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On Anniversary Of Levinson's Disappearance In Iran, Family And FBI Ask For Resolution


Robert Levinson, a former FBI agent and DEA agent, who disappeared in Iran since 2007.

On the 11th anniversary of Robert A. “Bob” Levinson’s disappearance from Kish Island, Iran, the FBI has called for his return.

In an official statement FBI said, “Mr. Levinson disappeared on March 9, 2007, and as he was taken inside Iran, the FBI and the United States Government call on the Government of the Islamic Republic of Iran to return Mr. Levinson home to his family.”

Referring to an agreement “in recent years”, between the Government of the Islamic Republic and the United Stated to “cooperate in sharing information which would lead to Mr. Levinson”, the statement noted, “The FBI calls on the Government of Iran to uphold this commitment so that Mr. Levinson and his family can be reunited.”

Robert (Bob) Levinson, who will turn seventy Saturday, March 10, has disappeared in Iran and presumed held there for eleven years.

These undated photographs obtained in 2013 courtesy of the Levinson family shows former FBI agent Robert Levinson, who vanished in Iran nearly eleven years ago.
These undated photographs obtained in 2013 courtesy of the Levinson family shows former FBI agent Robert Levinson, who vanished in Iran nearly eleven years ago.

A $5 million reward for information that could lead to his safe return remains unclaimed. The FBI has set up a website with information about Levinson and the reward.

Meanwhile, his family has also issued a statement on his eleventh anniversary of disappearance, lamenting, “Despite years of promises by the government of Iran and by three U.S. administrations, Bob [father of seven] is still not home.”

The Islamic Republic has repeatedly maintained it has no information on him, but the Levinson family is not giving up hope, “For 11 years we have pleaded with too many Iranian and U.S. officials to count; we have asked countries around the world that have relations with Iran to help us; we have asked religious leaders of the world's leading faiths to help us; we have asked companies authorized to do business with Iran to help us. We have traveled to Iran. We have asked influential private citizens, foreign policy experts, and the UN for advice. We have written letter after letter after letter. Eleven years later, no one has been able to help us. How is this possible?"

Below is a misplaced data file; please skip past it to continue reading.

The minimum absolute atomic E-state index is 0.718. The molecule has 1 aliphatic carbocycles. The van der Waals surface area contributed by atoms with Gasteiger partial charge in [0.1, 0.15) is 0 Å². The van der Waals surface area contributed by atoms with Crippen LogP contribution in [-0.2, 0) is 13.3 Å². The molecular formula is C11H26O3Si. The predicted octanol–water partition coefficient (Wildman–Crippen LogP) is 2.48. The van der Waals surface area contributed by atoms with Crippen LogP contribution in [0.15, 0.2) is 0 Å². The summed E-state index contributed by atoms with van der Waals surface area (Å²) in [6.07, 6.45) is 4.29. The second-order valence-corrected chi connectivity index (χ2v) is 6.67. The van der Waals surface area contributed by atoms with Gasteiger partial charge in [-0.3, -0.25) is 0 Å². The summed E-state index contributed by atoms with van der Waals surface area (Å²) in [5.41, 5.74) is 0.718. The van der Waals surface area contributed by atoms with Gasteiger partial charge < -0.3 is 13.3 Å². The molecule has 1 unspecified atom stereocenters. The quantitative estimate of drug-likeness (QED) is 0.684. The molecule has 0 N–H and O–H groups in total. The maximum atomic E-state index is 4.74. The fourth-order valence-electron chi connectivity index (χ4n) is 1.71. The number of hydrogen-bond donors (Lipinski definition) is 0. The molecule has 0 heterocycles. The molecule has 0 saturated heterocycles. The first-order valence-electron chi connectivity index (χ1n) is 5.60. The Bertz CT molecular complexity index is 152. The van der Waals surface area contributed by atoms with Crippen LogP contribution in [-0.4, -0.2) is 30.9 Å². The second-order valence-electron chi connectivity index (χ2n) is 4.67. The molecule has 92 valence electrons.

Family of Robert Levinson in a hearing in Congress on July 25, 2017.
Family of Robert Levinson in a hearing in Congress on July 25, 2017.

In the meantime, the State Department press secretary Heather Nauert asserted in a statement that the United States "remains unwavering in our commitment to bring him home."

"We share our deepest sympathy with his family which has suffered from his absence for over a decade. We will not rest until the Levinson family is whole again," Nauert said. "Iran committed to cooperating with the United States to assist us in bringing Robert Levinson home and we call on Iran to fulfill this commitment."

Furthermore, Senator Marco Rubio (R-Fla.) called the Islamic Republic regime’s "continued denial of his whereabouts--- farcical." Levinsons live in Florida.

"Little occurs in the country without Iran’s Islamic rulers knowing about it," Rubio said. "Last year, Senator Nelson and I introduced a resolution in the Senate urging the president and our allies to press Iran on Bob’s disappearance. I hope the Senate will pass this resolution soon and remind Tehran that we will never forget about Bob. I remain committed as ever to bringing Bob Levinson back home to his family.”

Robert (Bob) Levinson, a former FBI agent, disappeared eleven years ago while visiting Kish Island, southern Iran. There are unconfirmed reports saying that he has died while in custody. Nevertheless, there are also reports insisting that he is still alive and kept somewhere in eastern Iran, near Afghanistan border.

Wall Street Journal last month reported that President Trump’s administration had proposed creating a direct channel between Tehran and Washington for negotiating the fate of U.S. and the Islamic Republic citizens who are behind bars in the two countries. According to WSJ, Tehran has not responded to the proposal, yet.

Seven other U.S. citizens and permanent U.S. residents have been arrested in Iran over the past two years: Princeton doctoral student Xiyue Wang, art gallery owner Karan Vafadari and his wife Afarin Niasari, Robin Reza Shahini, an Iranian-American from California, Siamak Namazi and his 81-year old Baquer as well as Nizar Zakka, a Lebanese national with U.S. permanent residency.

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